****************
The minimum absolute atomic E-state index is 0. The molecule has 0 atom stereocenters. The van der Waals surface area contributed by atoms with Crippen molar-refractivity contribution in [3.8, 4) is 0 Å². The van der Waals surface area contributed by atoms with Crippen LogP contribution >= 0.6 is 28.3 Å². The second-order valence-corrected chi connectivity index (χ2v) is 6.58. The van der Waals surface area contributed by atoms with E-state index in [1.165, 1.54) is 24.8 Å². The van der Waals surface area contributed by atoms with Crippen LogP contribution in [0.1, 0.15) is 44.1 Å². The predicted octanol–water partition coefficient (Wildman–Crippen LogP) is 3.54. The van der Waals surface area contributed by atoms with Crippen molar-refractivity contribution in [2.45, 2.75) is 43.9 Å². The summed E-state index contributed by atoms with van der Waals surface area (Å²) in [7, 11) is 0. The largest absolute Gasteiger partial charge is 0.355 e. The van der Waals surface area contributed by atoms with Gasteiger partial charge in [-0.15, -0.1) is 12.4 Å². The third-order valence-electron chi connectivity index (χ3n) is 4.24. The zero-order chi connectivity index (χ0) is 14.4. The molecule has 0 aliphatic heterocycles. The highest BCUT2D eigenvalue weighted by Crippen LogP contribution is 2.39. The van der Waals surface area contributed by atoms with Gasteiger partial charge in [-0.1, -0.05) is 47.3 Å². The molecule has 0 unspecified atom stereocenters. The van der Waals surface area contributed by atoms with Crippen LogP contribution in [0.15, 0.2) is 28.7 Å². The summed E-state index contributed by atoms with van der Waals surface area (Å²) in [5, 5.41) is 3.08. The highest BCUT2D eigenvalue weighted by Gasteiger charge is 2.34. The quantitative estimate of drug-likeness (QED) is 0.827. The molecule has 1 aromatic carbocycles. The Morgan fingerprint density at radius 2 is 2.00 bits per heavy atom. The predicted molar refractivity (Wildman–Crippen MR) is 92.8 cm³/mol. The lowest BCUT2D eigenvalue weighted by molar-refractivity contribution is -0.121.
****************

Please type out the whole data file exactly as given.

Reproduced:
The minimum absolute atomic E-state index is 0. The molecule has 0 atom stereocenters. The van der Waals surface area contributed by atoms with Crippen molar-refractivity contribution in [3.8, 4) is 0 Å². The van der Waals surface area contributed by atoms with Crippen LogP contribution >= 0.6 is 28.3 Å². The second-order valence-corrected chi connectivity index (χ2v) is 6.58. The van der Waals surface area contributed by atoms with E-state index in [1.165, 1.54) is 24.8 Å². The van der Waals surface area contributed by atoms with Crippen LogP contribution in [0.1, 0.15) is 44.1 Å². The predicted octanol–water partition coefficient (Wildman–Crippen LogP) is 3.54. The van der Waals surface area contributed by atoms with Crippen molar-refractivity contribution in [2.45, 2.75) is 43.9 Å². The summed E-state index contributed by atoms with van der Waals surface area (Å²) in [7, 11) is 0. The largest absolute Gasteiger partial charge is 0.355 e. The van der Waals surface area contributed by atoms with Gasteiger partial charge in [-0.15, -0.1) is 12.4 Å². The third-order valence-electron chi connectivity index (χ3n) is 4.24. The zero-order chi connectivity index (χ0) is 14.4. The molecule has 0 aliphatic heterocycles. The highest BCUT2D eigenvalue weighted by Crippen LogP contribution is 2.39. The van der Waals surface area contributed by atoms with Gasteiger partial charge in [-0.1, -0.05) is 47.3 Å². The molecule has 0 unspecified atom stereocenters. The van der Waals surface area contributed by atoms with Crippen LogP contribution in [0.15, 0.2) is 28.7 Å². The summed E-state index contributed by atoms with van der Waals surface area (Å²) in [5, 5.41) is 3.08. The highest BCUT2D eigenvalue weighted by Gasteiger charge is 2.34. The quantitative estimate of drug-likeness (QED) is 0.827. The molecule has 1 aromatic carbocycles. The Morgan fingerprint density at radius 2 is 2.00 bits per heavy atom. The predicted molar refractivity (Wildman–Crippen MR) is 92.8 cm³/mol. The lowest BCUT2D eigenvalue weighted by molar-refractivity contribution is -0.121.